Hydrate or die. It’s an extreme view of things, but it’s the truth. The human body is made up of 55 to 60 percent water, and we need it to lubricate our joints, deliver nutrients to cells, keep our organs functioning properly, prevent infection and improve cognition and sleep.

A 2012 study published in the Journal of the American College of Nutrition showed that just two percent dehydration impairs performance in tasks requiring attention, psychomotor, and memory skills. And when we exercise, we dehydrate more quickly, because sweating and heavier, faster breathing means more fluid is evaporated away. Along with that water goes electrolytes, which regulate blood pressure and muscle contraction, and are essential to keeping our delicate internal ecosystem in balance.

Long-term dehydration can lead to chronic back pain, headaches, depression, high blood pressure, digestive disorders, obesity, premature aging, kidney problems, and possibly even diabetes and heart disease. Signs and symptoms of dehydration in the short term; however, can include the obvious thirst, though it is very common for adults to be dehydrated without feeling thirsty; nutritionists often say if you feel thirsty, you’re already too late. Other signs of dehydration include dry mouth or lips, dizziness, a rapid heartbeat, nausea, cramps, decreased performance, decreased urine output, and darker urine color. Urine is a reliable indicator of hydration levels, as a well-hydrated person’s urine is almost colorless.

But how to make sure you’re properly hydrated? Non-athletes can divide their body weight in pounds in half to get their recommended number of ounces of water per day; that is, a 180-pound man should drink 90 ounces, while a 140-pound woman should drink 70. However, those who exercise regularly require more water to stay adequately hydrated.

Jenn Gargiulo, RDN, CSSD, recommends men consume 128 ounces and women consume 100 ounces per day, as a baseline. “As far as hydration during workouts, it’s all relative to the temperature, both hot and cold, the altitude, and the intensity and duration of the workout,” Gargiulo says. According to Gargiulo, those working out at a moderate pace for under an hour don’t need to consume water during a workout unless they want to, but everyone should enter a workout properly hydrated. She recommends an ounce of water per ten pounds of bodyweight in the hour leading up to a workout; a 180-pound man should consume 18 ounces, while a 140-pound woman should consume 14. If exercising for longer than an hour, 10 ounces per 20 minutes of workout activity is recommended. Athletes should also adjust their hydration plans based on their sweat rate.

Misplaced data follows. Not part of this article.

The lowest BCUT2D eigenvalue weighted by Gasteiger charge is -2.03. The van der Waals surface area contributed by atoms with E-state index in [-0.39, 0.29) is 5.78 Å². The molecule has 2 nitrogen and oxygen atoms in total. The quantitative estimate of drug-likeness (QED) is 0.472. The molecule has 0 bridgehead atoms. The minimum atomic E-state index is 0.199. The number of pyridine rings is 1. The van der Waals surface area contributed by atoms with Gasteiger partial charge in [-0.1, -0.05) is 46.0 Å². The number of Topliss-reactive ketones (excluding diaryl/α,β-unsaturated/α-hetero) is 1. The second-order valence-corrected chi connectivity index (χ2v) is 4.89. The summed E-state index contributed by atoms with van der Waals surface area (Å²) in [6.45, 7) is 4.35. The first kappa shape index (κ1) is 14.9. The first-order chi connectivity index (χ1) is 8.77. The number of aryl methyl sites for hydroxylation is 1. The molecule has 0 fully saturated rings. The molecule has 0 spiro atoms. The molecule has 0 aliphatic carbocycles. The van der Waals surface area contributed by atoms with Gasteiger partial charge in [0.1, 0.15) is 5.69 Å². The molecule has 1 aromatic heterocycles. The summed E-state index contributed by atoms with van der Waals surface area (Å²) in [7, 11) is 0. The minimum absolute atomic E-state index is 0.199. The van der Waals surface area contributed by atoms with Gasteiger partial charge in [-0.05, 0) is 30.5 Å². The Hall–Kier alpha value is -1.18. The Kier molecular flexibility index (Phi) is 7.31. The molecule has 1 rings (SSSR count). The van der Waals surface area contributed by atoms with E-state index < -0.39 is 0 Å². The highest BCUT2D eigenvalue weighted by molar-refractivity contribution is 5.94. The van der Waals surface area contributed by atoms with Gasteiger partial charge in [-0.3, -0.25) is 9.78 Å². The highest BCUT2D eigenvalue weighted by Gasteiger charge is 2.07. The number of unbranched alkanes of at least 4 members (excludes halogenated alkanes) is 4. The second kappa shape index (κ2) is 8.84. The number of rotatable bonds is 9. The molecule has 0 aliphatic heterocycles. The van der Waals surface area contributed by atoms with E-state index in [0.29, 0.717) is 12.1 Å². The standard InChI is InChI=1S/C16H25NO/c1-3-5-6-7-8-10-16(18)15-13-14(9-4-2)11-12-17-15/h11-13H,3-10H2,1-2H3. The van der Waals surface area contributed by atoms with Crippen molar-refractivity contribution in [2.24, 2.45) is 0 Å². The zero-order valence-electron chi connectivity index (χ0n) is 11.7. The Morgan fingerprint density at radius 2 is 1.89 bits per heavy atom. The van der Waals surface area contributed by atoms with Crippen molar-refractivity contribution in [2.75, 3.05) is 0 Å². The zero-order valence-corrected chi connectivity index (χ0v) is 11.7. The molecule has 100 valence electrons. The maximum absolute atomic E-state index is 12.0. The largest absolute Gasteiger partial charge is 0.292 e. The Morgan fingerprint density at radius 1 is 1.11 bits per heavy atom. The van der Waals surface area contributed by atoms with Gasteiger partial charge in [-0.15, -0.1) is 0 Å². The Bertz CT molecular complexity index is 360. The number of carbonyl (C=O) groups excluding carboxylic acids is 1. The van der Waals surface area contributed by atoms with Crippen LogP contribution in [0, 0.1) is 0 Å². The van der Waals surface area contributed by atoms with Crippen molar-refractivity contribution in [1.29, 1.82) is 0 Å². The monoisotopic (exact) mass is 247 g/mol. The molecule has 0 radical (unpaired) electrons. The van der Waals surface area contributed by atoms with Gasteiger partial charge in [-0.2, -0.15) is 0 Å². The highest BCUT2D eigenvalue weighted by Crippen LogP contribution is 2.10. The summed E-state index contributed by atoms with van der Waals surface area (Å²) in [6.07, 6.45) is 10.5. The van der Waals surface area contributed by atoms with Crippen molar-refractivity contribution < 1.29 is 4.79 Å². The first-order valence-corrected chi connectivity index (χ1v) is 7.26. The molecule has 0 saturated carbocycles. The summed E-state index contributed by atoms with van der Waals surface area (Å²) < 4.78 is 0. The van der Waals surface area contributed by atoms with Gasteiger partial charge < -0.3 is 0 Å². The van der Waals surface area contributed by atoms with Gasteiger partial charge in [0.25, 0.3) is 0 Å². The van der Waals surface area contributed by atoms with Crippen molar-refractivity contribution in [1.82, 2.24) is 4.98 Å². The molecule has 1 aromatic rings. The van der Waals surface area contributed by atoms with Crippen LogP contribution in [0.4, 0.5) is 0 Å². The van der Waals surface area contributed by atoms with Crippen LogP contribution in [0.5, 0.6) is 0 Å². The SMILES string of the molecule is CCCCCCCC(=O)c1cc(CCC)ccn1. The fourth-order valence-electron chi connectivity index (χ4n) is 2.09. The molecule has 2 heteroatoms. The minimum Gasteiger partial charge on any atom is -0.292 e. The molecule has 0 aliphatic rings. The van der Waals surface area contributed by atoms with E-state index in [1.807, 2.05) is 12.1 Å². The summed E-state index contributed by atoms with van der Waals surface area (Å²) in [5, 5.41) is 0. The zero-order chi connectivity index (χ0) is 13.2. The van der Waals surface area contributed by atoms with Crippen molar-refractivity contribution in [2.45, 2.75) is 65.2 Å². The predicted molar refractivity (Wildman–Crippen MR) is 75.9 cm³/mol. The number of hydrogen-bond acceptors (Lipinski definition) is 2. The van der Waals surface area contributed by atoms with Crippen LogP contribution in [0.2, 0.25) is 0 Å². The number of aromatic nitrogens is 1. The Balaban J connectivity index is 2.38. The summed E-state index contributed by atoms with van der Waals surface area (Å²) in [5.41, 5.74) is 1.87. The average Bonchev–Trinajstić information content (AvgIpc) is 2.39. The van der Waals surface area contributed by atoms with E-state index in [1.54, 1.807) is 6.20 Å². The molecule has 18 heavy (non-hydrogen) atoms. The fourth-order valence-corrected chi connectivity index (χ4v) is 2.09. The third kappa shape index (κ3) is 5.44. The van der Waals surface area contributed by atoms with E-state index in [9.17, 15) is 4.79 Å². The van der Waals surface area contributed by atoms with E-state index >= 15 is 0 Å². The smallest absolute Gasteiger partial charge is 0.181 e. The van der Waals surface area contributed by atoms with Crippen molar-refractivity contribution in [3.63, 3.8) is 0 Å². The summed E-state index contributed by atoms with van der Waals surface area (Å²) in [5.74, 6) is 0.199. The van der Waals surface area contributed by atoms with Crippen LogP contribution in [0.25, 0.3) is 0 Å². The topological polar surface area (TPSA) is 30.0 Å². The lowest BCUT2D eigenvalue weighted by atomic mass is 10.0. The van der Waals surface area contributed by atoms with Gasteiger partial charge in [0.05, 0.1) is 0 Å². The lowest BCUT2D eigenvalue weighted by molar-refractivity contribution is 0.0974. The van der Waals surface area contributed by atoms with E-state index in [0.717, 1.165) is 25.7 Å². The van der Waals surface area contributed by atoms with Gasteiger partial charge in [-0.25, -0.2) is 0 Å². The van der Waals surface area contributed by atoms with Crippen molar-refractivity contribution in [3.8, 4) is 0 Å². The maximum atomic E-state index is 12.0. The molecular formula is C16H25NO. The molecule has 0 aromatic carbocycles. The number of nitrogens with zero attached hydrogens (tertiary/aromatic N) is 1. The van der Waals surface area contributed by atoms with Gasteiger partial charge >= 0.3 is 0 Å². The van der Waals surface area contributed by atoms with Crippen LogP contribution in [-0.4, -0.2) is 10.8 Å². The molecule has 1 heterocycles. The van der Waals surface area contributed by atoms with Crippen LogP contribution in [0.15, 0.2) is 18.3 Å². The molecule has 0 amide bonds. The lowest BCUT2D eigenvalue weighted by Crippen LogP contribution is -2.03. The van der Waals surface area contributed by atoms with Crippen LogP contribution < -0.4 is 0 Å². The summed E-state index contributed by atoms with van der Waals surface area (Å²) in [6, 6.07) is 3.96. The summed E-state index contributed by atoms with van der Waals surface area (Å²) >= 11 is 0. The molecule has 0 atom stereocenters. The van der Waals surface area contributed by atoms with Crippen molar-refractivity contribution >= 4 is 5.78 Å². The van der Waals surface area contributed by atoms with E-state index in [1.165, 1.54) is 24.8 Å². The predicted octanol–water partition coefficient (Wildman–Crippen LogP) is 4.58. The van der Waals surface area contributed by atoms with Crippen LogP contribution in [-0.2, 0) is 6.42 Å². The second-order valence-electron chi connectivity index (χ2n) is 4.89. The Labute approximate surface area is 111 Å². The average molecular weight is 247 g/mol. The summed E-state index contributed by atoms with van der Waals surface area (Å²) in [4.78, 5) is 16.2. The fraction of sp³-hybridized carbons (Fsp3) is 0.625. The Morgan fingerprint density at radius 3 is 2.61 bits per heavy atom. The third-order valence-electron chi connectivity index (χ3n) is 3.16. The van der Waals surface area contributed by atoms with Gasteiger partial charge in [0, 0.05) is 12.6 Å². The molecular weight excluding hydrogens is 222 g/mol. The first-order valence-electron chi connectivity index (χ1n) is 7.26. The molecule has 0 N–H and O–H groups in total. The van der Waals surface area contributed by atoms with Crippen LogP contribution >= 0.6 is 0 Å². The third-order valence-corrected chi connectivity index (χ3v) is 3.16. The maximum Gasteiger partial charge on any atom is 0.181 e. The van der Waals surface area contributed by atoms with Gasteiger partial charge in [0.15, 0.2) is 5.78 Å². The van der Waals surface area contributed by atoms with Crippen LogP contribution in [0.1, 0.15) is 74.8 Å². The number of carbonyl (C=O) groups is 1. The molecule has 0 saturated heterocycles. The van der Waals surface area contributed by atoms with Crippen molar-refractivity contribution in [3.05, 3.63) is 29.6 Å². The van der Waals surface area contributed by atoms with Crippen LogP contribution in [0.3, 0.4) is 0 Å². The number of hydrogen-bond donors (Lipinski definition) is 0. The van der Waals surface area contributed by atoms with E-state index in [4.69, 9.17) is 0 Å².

Your sweat rate can be determined by weighing yourself before and after exercise to get an idea of how much fluid is lost,” Gargiulo says. “Following exercise, athletes should consume 16 to 24 ounces of fluid for every pound lost during exercise for proper rehydration.”

It’s also important to remember that being properly hydrated doesn’t just mean you’ve had enough water. It also means your body’s electrolyte mineral levels are properly balanced because sodium, potassium, magnesium, and calcium are all lost through sweat. When working out for extended periods in extreme heat or cold, or for anyone who sweats a lot, Gargiulo recommends supplementing water with electrolytes, like those found in an intra-workout or multivitamin.

It is; however, important to be realistic about your activity level; many electrolyte replenishment supplements are high in calories and skipping them in favor of regular water can put 200 calories back into your daily food bank. There are also many zero or lower-calorie options to choose from. And if it’s simply flavor you’re after because regular water doesn’t excite your taste buds, Gargiulo suggests naturally flavored water, unsweetened herbal teas, or a powdered multivitamin.



Freelance Sports Journalist - http://lindsayberra.com/

Lindsay Berra is a New Jersey-based freelance sports journalist who contributes regularly to the Sports Business Journal, Baseball America, ESPNW, Fast Company, Men’s Health, Bodybuilding.com and other outlets. At MLB.com and MLB Network from 2013 through 2018, she established herself as an authority on baseball fitness and injuries. As a senior writer for ESPN Magazine from 1999 through 2012, she covered primarily ice hockey, tennis, baseball and the Olympics. Lindsay graduated from the University of North Carolina at Chapel Hill, where she played varsity softball and men’s club ice hockey. She is a Level 1 CrossFit coach, triathlete, avid hiker and yogi.